A push button build script that does exactly one thing isn’t that useful - we could achieve as much by building from within Visual Studio itself. The benefits of build automation begin to accrue when we start orchestrating multiple steps. Let’s extend the script to automatically run all our unit tests.

Using NuGet, install the xUnit console we need:

As we’ve already seen, we need to work out how to do something by hand before we can automate it. Looking through the download folder for the NuGet package, we find the application and work out the required command line:

PS> .\packages\xunit.runner.console.2.2.0\tools\xunit.console.exe .\build\Niche.CommandLine.Tests\Debug\Niche.CommandLine.Tests.dll
xUnit.net Console Runner (64-bit .NET 4.0.30319.42000)
  Discovering: Niche.CommandLine.Tests
  Discovered:  Niche.CommandLine.Tests
  Starting:    Niche.CommandLine.Tests
  Finished:    Niche.CommandLine.Tests
   Niche.CommandLine.Tests  Total: 161, Errors: 0, Failed: 0, Skipped: 0, Time: 0.728s
PS C:\github\Niche.CommandLineProcessor>

You’ll observe that the required assembly is found underneath the build output directory - I’ve explicitly configured the output folder for each project:

Unfortunately, this is a bit tedious because it has to be done independently for each configuration of each project.

As we did for msbuild, let’s write a task that finds the console when we need it:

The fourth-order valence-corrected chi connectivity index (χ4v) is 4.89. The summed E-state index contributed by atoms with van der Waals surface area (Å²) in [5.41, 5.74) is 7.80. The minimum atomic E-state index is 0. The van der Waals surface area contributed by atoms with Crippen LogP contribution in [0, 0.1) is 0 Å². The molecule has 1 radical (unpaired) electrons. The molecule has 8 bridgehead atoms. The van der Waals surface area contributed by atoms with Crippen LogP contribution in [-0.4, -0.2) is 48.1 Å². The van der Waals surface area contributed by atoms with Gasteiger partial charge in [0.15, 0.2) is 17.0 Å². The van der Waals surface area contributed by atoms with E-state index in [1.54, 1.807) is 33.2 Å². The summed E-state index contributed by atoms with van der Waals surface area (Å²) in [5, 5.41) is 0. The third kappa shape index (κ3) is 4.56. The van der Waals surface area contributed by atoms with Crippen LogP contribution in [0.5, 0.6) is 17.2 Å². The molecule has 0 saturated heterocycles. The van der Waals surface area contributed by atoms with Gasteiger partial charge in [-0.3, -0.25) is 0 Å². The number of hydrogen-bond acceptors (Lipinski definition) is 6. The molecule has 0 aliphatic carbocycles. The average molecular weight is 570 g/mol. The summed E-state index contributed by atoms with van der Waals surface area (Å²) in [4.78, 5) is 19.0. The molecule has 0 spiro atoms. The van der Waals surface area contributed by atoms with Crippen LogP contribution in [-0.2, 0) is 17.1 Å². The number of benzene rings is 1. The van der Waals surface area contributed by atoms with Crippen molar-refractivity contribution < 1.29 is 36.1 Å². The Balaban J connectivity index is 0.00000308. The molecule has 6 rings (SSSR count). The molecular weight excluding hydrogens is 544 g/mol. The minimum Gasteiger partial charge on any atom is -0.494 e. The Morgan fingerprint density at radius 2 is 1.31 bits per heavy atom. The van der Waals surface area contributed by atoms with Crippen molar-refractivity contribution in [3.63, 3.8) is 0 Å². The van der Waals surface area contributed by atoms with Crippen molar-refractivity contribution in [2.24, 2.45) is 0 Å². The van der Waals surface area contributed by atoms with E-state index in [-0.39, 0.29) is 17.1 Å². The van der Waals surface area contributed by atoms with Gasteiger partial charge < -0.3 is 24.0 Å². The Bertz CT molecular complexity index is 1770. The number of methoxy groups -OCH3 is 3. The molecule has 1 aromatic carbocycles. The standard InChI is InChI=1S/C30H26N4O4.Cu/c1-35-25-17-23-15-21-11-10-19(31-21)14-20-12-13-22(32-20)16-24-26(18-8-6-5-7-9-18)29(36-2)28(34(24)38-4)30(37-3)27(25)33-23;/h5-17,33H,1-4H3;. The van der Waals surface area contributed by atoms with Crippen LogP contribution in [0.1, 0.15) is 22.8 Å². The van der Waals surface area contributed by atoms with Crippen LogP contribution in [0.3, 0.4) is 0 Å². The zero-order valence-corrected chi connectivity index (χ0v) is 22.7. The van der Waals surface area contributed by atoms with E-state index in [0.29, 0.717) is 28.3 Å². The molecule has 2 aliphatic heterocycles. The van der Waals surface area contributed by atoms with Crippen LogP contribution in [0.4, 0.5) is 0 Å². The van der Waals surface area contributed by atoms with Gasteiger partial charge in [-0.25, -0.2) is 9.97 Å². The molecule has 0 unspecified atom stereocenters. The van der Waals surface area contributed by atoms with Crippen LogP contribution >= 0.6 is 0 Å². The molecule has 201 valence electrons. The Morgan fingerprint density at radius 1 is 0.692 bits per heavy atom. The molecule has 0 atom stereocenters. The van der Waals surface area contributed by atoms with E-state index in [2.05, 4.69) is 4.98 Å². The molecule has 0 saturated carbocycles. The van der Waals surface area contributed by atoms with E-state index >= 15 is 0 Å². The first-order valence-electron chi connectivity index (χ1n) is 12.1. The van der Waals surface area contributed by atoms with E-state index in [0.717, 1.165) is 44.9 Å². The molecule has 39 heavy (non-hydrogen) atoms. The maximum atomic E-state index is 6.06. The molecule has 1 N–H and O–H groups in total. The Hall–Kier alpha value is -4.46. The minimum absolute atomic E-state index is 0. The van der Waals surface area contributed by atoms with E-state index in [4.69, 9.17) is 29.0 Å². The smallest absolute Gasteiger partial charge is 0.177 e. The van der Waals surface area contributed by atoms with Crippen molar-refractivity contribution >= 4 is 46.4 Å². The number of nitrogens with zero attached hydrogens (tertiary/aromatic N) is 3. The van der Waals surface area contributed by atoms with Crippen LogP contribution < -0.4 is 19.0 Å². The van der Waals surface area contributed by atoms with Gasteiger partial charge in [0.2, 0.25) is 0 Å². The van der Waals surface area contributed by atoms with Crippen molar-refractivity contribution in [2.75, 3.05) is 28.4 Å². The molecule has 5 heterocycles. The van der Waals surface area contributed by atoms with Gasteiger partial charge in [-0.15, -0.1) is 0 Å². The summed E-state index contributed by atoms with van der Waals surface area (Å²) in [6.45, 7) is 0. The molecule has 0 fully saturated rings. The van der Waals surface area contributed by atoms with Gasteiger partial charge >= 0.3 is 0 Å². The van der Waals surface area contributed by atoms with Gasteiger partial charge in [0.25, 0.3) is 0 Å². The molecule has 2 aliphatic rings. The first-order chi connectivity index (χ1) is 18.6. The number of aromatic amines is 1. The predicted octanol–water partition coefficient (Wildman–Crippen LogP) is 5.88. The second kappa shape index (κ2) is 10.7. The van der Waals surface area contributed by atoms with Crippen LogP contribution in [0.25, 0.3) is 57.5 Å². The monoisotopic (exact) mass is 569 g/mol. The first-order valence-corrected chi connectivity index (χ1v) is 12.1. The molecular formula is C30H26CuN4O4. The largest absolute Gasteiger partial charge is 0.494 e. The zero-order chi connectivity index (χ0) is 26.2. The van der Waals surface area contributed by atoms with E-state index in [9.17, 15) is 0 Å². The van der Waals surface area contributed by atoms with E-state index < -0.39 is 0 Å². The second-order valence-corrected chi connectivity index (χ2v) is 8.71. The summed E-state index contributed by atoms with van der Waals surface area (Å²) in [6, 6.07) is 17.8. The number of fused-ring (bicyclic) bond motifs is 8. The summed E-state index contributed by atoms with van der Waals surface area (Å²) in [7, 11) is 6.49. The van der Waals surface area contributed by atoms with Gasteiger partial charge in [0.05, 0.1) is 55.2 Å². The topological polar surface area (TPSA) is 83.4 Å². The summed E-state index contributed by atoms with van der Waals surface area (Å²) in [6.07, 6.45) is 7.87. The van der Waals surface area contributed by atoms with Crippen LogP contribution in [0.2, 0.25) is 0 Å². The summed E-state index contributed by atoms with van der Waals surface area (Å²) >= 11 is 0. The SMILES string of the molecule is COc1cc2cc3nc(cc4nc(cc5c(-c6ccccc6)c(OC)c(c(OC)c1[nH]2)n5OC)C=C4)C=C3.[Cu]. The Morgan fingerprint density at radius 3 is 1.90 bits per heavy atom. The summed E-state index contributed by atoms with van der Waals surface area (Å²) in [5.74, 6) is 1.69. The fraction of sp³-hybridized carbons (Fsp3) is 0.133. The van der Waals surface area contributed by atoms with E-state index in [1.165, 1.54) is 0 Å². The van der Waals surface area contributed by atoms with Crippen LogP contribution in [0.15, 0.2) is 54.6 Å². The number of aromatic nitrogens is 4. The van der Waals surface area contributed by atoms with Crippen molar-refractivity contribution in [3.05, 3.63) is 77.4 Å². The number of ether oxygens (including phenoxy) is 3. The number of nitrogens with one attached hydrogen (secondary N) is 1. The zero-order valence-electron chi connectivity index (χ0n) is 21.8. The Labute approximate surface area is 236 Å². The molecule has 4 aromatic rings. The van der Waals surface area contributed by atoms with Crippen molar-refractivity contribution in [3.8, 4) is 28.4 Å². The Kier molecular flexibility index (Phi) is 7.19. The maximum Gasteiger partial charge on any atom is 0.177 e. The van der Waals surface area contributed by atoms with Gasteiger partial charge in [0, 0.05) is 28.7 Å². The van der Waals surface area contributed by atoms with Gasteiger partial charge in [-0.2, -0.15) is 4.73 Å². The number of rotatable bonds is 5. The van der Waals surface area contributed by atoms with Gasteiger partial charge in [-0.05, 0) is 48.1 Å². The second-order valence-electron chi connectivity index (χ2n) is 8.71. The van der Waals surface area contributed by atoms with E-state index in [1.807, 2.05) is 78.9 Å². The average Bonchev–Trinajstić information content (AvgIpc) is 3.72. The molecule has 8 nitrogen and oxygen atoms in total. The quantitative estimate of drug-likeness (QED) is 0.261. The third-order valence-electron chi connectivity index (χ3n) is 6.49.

Task Requires.XUnitConsole {

    $script:xunitExe =
        resolve-path ".\packages\xunit.runner.console.*\tools\xunit.console.exe"

    if ($xunitExe -eq $null)
        throw "Failed to find XUnit.Console.exe"

    Write-Host "Found XUnit.Console here: $xunitExe"

The resolve-path step uses a wildcard for the version number of the package so that it will automatically find whichever version is currently installed. This contributes to the robustness of our build - we don’t want it breaking next time we upgrade the xUnit NuGet packages.

Now we can write a task that runs the unit tests:

Task Unit.Tests -Depends Requires.XUnitConsole, Compile.Assembly {

    exec {
        & $xunitExe .\build\Niche.CommandLine.Tests\Debug\Niche.CommandLine.Tests.dll
            -html .\build\Niche.CommandLine.Tests.html

The -Depends option on this task specifies that we need to both compile everything and find the test runner before we can run the tests.

By including the -html option, we get an HTML report that summarizes the results of the test run; this can be a useful artifact to have available from your continuous integration server, easier to read than the raw build output.

From our PowerShell window, we can now run the entire build sequence with one single command:

PS> .\packages\psake.4.6.0\tools\psake.ps1 build.ps1 -Task Unit.Tests

Try this for yourself and you’ll see that Psake runs all of the following build steps:

  • Requires.XUnitConsole
  • Requires.MSBuild
  • Requires.BuildDir
  • Compile.Assembly
  • Unit.Tests

I hope the power of scripting the build process is starting to become evident. With our build script capturing knowledge about the required steps and their dependencies, running the build is becoming very simple.

Prior post in this series:
Readable output from a build
Next post in this series:
Controlling build types


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